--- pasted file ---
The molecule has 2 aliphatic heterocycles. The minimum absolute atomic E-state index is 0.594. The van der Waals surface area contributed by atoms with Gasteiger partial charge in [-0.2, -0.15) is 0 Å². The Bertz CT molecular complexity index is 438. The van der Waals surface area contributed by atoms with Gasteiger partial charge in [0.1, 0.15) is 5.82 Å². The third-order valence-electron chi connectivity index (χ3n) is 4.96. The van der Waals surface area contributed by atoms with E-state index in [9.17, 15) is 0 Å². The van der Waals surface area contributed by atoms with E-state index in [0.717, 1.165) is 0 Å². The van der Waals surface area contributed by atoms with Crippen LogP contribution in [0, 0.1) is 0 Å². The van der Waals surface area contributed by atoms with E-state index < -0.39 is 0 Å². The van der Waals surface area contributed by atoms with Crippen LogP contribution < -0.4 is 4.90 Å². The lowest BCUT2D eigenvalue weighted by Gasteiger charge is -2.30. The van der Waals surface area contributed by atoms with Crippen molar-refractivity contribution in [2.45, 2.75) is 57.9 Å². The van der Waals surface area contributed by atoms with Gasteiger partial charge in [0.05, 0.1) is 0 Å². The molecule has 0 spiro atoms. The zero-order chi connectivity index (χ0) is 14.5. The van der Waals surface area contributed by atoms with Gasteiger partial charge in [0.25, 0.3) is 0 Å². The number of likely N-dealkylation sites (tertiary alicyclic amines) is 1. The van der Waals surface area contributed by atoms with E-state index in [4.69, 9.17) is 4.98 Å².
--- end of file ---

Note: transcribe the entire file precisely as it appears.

The molecule has 2 aliphatic heterocycles. The minimum absolute atomic E-state index is 0.594. The van der Waals surface area contributed by atoms with Gasteiger partial charge in [-0.2, -0.15) is 0 Å². The Bertz CT molecular complexity index is 438. The van der Waals surface area contributed by atoms with Gasteiger partial charge in [0.1, 0.15) is 5.82 Å². The third-order valence-electron chi connectivity index (χ3n) is 4.96. The van der Waals surface area contributed by atoms with E-state index in [9.17, 15) is 0 Å². The van der Waals surface area contributed by atoms with E-state index in [0.717, 1.165) is 0 Å². The van der Waals surface area contributed by atoms with Crippen LogP contribution in [0, 0.1) is 0 Å². The van der Waals surface area contributed by atoms with E-state index < -0.39 is 0 Å². The van der Waals surface area contributed by atoms with Crippen LogP contribution < -0.4 is 4.90 Å². The lowest BCUT2D eigenvalue weighted by Gasteiger charge is -2.30. The van der Waals surface area contributed by atoms with Crippen molar-refractivity contribution in [2.45, 2.75) is 57.9 Å². The van der Waals surface area contributed by atoms with Gasteiger partial charge in [0.05, 0.1) is 0 Å². The molecule has 0 spiro atoms. The zero-order chi connectivity index (χ0) is 14.5. The van der Waals surface area contributed by atoms with Gasteiger partial charge in [0.25, 0.3) is 0 Å². The number of likely N-dealkylation sites (tertiary alicyclic amines) is 1. The van der Waals surface area contributed by atoms with E-state index in [4.69, 9.17) is 4.98 Å².